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From snakhoda-sfdc <...@git.apache.org>
Subject [GitHub] phoenix pull request #275: PHOENIX-4237: Add function to calculate Java coll...
Date Fri, 13 Oct 2017 07:38:57 GMT
Github user snakhoda-sfdc commented on a diff in the pull request:

    https://github.com/apache/phoenix/pull/275#discussion_r144483837
  
    --- Diff: phoenix-core/src/main/java/org/apache/phoenix/expression/function/CollationKeyFunction.java
---
    @@ -0,0 +1,233 @@
    +package org.apache.phoenix.expression.function;
    +
    +import java.sql.SQLException;
    +import java.text.Collator;
    +import java.util.Arrays;
    +import java.util.List;
    +import java.util.Locale;
    +
    +import org.apache.commons.lang.BooleanUtils;
    +import org.apache.commons.logging.Log;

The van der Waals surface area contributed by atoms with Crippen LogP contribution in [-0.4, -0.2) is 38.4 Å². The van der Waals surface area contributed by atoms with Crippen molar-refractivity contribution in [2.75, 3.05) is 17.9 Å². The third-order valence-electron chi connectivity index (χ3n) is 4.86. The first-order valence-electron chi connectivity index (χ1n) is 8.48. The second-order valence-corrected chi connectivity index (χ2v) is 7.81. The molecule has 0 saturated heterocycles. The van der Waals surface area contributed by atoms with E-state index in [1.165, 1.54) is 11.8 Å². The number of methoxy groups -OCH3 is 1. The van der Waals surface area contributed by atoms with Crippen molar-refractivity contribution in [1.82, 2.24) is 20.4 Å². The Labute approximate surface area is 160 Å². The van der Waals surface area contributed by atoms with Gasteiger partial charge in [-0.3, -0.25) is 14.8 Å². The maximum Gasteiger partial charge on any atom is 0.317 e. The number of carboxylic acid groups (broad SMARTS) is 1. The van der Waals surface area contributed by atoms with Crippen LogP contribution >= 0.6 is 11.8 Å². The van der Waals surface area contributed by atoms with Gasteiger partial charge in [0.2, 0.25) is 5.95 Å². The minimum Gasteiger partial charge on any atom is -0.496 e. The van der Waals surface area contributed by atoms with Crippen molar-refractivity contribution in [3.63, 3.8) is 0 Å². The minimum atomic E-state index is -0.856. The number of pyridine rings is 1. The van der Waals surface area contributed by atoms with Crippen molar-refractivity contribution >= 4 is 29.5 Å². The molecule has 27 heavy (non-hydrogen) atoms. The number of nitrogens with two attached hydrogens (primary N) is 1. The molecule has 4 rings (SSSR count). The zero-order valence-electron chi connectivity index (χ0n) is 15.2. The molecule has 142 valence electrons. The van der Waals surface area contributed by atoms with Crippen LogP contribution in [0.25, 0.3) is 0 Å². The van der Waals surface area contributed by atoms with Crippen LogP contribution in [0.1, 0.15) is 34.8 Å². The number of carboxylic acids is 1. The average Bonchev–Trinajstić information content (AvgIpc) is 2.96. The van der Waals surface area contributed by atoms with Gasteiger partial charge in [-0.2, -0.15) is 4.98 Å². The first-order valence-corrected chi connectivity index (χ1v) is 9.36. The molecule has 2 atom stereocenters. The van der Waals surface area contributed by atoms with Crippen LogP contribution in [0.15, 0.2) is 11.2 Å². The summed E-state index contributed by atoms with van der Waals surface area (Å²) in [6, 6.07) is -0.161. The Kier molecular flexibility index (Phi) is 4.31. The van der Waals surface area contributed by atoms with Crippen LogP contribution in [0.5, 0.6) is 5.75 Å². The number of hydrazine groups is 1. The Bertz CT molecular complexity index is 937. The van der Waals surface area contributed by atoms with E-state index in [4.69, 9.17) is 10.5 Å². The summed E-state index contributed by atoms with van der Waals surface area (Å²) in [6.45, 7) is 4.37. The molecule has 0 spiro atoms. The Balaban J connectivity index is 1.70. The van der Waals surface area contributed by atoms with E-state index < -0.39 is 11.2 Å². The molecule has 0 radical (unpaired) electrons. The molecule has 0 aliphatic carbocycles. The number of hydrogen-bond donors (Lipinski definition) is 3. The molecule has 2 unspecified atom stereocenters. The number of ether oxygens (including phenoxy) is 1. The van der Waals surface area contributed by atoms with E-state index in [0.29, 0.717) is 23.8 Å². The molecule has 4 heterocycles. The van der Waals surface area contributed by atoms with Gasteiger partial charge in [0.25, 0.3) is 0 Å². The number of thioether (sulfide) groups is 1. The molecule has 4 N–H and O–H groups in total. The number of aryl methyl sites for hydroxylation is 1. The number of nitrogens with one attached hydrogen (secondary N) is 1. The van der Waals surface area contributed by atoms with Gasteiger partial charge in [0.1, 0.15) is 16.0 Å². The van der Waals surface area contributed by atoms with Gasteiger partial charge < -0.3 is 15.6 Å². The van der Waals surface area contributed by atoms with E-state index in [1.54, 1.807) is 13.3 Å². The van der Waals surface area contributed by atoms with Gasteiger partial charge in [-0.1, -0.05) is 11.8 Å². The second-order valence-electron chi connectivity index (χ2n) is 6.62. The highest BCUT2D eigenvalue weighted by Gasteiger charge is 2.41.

+import org.apache.commons.logging.LogFactory;
    +import org.apache.hadoop.hbase.io.ImmutableBytesWritable;
    +import org.apache.phoenix.expression.Expression;
    +import org.apache.phoenix.parse.FunctionParseNode;
    +import org.apache.phoenix.schema.tuple.Tuple;
    +import org.apache.phoenix.schema.types.PBoolean;
    +import org.apache.phoenix.schema.types.PDataType;
    +import org.apache.phoenix.schema.types.PInteger;
    +import org.apache.phoenix.schema.types.PIntegerArray;
    +import org.apache.phoenix.schema.types.PUnsignedIntArray;
    +import org.apache.phoenix.schema.types.PVarbinary;
    +import org.apache.phoenix.schema.types.PVarchar;
    +import org.apache.phoenix.schema.types.PhoenixArray;
    +
    +import com.force.db.i18n.LinguisticSort;
    +import com.force.i18n.LocaleUtils;
    +
    +import com.ibm.icu.impl.jdkadapter.CollatorICU;
    +import com.ibm.icu.util.ULocale;
    +
    +/**
    + * A Phoenix Function that calculates a collation key for an input string based
    + * on a caller-provided locale and collator strength and decomposition settings.
    + * 
    + * It uses the open-source grammaticus and i18n packages to obtain the collators
    + * it needs.
    + * 
    + * @author snakhoda
    + *
    + */
    +@FunctionParseNode.BuiltInFunction(name = CollationKeyFunction.NAME, args = {
    +		// input string